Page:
Keeping a positive mental attitude, being thoughtful and setting a fun atmosphere are all part of my playbook. 

When you are designing a course for Cynosport, do you have any goals and/or concerns?

My goal for course design is generally the same for a local trial or Cynosport: safe, flow, fast with multiple ways to handle the course. Present subtle challenges at speed while fulfilling the rules and the intent of the class. Give dogs a chance to land and turn without having them crash into another obstacle. Being thoughtful that there are no *stupid* challenges - one of those - I dont want to watch THAT all day. Keep it Fun, fast and with flow! 

We may be judging a course that another person has designed. I'm much shorter than Francisco and Eric and Tom Kula and I don't plan to wear heels while judging, so I want to make sure I can get to all the places on courses they design!  

I was honored to be asked to design one of the Masters Challenge courses. Having attended WAO, IFCS and FCI every year since 2008, I have seen thousands of runs on European courses. Comparing the courses on paper to seeing and most importantly feeling the way they are handled have expanded my course design skills. The line of flow is definitely there. It's just that the obstacle configuration and orientation doesn't make the flow obvious. My product design is to have a course that looks and feels like a European course without being jerky or stupid. My customer satisfaction measure is to have exhibitors comment that it was fun, safe and challenging regardless if they qualified or not.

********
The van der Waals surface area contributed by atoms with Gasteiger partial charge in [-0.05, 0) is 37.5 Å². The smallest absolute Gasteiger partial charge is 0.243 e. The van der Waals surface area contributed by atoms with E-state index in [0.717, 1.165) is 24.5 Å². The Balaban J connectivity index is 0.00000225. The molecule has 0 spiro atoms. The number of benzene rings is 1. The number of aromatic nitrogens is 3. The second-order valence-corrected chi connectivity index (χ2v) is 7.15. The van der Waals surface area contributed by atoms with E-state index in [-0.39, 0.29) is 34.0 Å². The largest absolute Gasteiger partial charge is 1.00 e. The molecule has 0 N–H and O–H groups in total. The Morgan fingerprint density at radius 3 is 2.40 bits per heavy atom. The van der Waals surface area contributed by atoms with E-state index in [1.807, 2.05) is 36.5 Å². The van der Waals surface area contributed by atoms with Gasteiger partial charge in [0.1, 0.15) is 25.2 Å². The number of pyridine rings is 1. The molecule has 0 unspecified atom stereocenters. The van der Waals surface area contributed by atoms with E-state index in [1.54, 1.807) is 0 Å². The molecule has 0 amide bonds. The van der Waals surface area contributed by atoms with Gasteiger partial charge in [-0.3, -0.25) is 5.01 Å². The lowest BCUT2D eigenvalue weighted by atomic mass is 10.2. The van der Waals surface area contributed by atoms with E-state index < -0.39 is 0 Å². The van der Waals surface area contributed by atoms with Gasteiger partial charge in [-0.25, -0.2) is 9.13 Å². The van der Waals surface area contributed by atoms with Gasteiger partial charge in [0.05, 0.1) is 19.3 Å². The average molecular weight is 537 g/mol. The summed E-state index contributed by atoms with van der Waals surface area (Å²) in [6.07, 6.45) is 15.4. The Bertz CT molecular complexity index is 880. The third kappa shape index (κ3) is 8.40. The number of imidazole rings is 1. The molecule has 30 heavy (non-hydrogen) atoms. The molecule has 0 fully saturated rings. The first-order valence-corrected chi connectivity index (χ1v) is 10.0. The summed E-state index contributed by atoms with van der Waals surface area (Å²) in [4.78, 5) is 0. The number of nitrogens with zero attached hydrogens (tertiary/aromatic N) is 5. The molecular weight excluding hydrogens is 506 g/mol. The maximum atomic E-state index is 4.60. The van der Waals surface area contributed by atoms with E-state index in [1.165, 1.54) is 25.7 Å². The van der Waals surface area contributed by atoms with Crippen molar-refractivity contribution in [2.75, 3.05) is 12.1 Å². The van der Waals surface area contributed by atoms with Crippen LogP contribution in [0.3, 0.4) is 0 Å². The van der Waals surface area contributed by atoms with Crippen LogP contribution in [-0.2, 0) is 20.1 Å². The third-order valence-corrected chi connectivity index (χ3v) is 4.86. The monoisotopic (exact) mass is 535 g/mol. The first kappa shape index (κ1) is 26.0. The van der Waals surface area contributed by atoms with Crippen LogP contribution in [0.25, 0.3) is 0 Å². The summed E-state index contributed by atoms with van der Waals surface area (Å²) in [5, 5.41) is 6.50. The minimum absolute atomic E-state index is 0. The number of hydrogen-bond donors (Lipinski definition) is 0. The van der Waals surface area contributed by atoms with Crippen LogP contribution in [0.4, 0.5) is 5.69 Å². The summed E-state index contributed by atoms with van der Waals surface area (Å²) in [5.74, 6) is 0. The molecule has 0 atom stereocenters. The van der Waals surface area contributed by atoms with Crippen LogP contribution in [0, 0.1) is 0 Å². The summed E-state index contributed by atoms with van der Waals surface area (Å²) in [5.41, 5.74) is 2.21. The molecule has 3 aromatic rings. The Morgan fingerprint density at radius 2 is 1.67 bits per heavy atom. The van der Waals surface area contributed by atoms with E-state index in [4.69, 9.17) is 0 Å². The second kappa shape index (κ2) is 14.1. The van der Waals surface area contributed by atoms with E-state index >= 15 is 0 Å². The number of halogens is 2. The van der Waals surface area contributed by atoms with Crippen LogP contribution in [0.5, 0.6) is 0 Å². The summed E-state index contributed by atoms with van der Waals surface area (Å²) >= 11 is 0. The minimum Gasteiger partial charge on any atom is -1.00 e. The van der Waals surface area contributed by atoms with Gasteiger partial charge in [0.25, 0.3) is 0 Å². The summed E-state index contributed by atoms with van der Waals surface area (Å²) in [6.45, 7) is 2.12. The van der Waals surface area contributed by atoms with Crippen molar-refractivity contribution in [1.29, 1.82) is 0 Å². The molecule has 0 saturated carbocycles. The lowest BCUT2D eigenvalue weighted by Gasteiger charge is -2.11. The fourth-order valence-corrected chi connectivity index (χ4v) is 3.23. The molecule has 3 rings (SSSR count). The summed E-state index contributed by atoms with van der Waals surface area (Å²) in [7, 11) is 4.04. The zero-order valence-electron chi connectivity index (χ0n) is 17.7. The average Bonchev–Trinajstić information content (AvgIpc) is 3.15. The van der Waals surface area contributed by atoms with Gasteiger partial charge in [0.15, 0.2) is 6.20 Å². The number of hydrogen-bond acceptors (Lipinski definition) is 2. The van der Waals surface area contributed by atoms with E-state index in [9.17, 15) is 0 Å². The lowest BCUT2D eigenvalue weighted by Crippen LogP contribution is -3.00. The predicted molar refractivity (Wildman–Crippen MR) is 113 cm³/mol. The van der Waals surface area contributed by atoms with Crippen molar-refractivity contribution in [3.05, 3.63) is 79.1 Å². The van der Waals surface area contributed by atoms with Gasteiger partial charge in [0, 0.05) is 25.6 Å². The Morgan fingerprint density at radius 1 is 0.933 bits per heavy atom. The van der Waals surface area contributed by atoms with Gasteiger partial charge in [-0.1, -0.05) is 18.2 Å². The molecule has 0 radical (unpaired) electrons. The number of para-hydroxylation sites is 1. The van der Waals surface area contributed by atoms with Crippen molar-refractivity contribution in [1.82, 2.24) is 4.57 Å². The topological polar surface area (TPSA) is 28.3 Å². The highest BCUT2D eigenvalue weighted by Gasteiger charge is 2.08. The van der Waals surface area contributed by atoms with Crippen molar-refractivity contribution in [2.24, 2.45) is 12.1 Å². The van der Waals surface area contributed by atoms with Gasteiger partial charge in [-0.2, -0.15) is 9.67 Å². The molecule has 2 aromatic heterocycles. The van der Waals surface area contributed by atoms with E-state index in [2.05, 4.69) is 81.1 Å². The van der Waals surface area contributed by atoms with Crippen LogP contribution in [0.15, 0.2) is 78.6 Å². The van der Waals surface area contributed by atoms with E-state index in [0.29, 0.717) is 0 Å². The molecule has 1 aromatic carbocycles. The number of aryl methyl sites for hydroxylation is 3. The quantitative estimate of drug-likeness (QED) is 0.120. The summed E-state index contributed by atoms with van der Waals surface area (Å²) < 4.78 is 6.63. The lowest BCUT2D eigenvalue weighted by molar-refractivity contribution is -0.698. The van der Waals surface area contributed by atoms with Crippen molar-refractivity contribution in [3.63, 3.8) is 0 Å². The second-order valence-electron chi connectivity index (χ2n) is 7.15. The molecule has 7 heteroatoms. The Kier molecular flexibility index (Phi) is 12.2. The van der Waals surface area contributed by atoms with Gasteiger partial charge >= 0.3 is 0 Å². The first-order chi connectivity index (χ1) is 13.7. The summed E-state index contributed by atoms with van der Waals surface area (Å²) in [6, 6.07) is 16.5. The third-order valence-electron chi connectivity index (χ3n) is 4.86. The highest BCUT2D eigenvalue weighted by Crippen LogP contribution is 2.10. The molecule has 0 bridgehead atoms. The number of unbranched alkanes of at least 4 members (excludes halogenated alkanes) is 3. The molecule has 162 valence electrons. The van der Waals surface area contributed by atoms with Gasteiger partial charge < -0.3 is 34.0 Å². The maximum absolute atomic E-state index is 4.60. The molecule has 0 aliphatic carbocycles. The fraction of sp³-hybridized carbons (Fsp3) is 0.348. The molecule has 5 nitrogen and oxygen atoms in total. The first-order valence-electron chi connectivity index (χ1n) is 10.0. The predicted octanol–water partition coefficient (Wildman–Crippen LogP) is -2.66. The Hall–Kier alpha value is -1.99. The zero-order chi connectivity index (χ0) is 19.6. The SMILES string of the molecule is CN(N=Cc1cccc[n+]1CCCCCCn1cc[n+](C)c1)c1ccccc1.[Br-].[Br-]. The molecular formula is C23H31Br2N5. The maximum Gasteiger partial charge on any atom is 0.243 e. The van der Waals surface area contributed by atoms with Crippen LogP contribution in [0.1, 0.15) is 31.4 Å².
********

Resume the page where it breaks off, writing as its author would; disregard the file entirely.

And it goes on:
Have you competed at Cynosport in the past?

Yes, in the late 1990's through early 2000's. Remember TRAIN in Ventura, CA, anyone? I remember flying to the (then) USDAA Nationals shortly after 9/11. The planes were empty, and dogs were not allowed on the flights. Fortunately friends from MN drove the dogs out and back.  

For several years I was on site working on dogs and people. Several of my clients have been in the Finals and were eventual medalists. I've been there in the background with the highest of highs and lowest of lows. Although I haven't competed in several years, those first hand experiences are memorable. They have influenced my course design, conflict management and mental management skills for my canine and human clients as well as my own.